I've always been a sucker for the year-end wrap up.
Hopelessly sentimental, there's nothing I like more than those end-of-the-year issues of magazines, with their tidy accounting of the annual best and the worst, all that assigning of highs and lows. I love seeing the pictures of the year. The stories of the year. The songs of the year.
With 2009 drawing to a close, I'm being asked to participate in my own wrap up, of sorts.
Just about a year ago, I was asked to be part of a challenge to do something extraordinary in 2009. Something bigger than a typical New Year's resolution, but smaller than a midlife crisis stunt. "Somewhere between losing that extra five pounds, and winning a Best Director Oscar," read the invitation.
Sure, I thought. I can do this. The person whose aspiration was deemed the coolest (and who actually achieved it) wins a $50 bottle of booze, not to mention the satisfaction of a job well done. I put forth three proposals. And now it's time to submit my essay explaining why I should win.
So let's have a look at how I did, shall we?
1. To play the cello in public again
Can I just write a big fat FAIL and be done with it? As I write this, I see my cello sitting forlornly in the corner, bathed in dust. The cello that was once so central to who I was. The cello I played for hours each day for years and years, and lugged with me on planes and trains and subways. The cello whose physical presence -- the literal feeling of the calloused flesh of my fingers on its strings and wood -- was what I missed most desperately at first, like a phantom limb. In 2009, I didn't even get as far as opening the case. Play in public? Uhhhhhh.....no. Ain't gonna happen. Next?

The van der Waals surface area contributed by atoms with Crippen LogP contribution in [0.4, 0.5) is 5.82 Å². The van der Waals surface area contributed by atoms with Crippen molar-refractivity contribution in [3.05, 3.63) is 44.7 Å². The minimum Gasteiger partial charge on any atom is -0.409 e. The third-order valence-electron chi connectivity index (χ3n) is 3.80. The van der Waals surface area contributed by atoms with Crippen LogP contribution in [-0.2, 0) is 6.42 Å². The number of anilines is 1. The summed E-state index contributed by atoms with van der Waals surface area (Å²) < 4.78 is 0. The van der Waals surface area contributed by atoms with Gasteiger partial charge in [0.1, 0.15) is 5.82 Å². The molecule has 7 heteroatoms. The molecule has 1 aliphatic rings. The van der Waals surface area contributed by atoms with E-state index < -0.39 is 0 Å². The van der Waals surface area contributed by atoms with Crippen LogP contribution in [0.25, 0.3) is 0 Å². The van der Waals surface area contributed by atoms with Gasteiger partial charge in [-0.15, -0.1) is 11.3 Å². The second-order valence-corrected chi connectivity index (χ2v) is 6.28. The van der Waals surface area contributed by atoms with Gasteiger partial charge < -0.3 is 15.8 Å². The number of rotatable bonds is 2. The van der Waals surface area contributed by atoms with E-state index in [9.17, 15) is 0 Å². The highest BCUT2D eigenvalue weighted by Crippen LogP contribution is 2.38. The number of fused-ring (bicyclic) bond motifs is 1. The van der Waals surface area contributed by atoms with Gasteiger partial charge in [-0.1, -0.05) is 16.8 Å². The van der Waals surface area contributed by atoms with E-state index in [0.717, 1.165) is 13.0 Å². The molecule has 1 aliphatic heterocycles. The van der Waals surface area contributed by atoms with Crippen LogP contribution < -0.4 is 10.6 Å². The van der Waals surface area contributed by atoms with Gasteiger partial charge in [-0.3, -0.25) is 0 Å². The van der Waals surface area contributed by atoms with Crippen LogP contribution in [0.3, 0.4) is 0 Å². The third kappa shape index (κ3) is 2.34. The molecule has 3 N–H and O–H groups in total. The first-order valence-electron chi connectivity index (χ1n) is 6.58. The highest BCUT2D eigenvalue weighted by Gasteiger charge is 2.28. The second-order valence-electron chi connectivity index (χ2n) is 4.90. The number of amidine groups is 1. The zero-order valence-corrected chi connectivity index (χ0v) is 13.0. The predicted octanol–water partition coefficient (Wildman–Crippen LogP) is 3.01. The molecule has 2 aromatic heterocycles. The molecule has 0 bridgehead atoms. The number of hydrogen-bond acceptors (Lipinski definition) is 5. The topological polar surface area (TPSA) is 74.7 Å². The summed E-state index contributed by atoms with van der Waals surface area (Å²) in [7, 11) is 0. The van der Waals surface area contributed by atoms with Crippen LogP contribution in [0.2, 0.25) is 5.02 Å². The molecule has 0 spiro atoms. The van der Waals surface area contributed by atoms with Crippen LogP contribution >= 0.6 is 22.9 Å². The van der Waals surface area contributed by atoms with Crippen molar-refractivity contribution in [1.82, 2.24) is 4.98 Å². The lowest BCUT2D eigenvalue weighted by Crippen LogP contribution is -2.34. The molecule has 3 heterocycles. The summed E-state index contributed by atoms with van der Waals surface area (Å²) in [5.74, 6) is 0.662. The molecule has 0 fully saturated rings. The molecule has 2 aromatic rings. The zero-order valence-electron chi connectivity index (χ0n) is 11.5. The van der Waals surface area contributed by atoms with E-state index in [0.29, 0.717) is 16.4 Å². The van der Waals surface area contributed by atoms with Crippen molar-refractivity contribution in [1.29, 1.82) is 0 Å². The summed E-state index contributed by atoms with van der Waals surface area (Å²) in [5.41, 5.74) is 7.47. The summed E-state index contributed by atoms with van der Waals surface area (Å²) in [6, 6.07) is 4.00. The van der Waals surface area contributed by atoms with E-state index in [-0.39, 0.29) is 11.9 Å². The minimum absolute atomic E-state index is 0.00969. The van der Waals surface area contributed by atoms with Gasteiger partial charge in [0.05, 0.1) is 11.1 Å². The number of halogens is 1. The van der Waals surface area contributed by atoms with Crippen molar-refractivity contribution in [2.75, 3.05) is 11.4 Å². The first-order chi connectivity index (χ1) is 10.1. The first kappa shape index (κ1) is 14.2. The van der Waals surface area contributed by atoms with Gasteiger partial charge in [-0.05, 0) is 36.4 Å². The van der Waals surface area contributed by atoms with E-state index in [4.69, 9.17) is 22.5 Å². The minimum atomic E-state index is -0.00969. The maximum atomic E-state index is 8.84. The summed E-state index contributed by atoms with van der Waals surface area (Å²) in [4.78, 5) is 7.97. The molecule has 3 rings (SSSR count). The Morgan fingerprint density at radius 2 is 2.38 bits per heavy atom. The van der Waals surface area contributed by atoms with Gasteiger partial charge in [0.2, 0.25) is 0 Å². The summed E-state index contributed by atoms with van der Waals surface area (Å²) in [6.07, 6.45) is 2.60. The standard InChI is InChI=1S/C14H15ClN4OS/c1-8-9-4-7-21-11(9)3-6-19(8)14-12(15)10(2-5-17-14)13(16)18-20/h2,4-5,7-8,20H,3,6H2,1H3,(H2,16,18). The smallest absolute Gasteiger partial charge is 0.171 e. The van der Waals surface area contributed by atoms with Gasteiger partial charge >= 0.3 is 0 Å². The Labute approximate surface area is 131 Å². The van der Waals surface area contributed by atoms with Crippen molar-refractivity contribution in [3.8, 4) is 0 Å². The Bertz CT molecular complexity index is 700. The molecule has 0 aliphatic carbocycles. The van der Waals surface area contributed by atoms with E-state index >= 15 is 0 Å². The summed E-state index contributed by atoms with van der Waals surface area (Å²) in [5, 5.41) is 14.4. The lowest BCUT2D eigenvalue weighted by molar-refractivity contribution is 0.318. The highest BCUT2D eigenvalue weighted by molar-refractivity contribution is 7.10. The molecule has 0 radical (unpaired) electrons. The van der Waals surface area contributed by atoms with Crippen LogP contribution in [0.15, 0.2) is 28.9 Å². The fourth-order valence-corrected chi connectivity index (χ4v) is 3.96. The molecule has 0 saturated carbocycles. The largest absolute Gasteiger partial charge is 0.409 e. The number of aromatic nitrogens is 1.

2. To have a byline in the New York Times
See, this one is interesting.
I've never written for the Times and still fervently hope to. For years now I've had a vague idea that I could write a piece for "Modern Love," the wonderful column in the Sunday Styles section. It's where my friend Ayelet Waldman secured a berth on Oprah by declaring -- PC parenting police be damned -- that she loved her husband more than her children. It's where writer Amy Sutherland placed her now-famous "Shamu" piece. And it's also the place where one of the most devastatingly moving personal essays I've ever read, Ann Hood's "Now I Need a Place to Hide Away" appeared. (Warning, not for the faint of heart.)
Lifetimes ago, I had a rather colossal romantic disaster of my own, one with all sorts of nuances I suspected would make for perfect Modern Love copy. I've long wanted to take ownership of that experience and write about it. I've had a number of false starts over the years, but, spurred on by the idea that I might actually meet my 2009 goal and place it in the Times, I finally got to work on it in earnest. I spent a long time painstakingly crafting that column. I became a little obsessed, to be honest, revisiting what was undoubtedly the most wrenching time of my life, re-reading exceedingly painful journal entries from that period and dredging up some very unpleasant -- and surprisingly unresolved -- feelings. I found myself writing and re-writing the piece in my head at all hours, to the point where I could quote it almost from memory. And I finally came up with something I really thought captured precisely what I wanted to say.
I let a select few people read the piece, and the response was overwhelmingly favorable. My agent said simply, "Wow."
Would the Times have accepted it? I don't know. And may never. Because ultimately, I decided not to submit it. Perhaps one day I'll feel differently, but for now, I've come to the conclusion that it's a pot best left unstirred, an intensely personal story better left untold.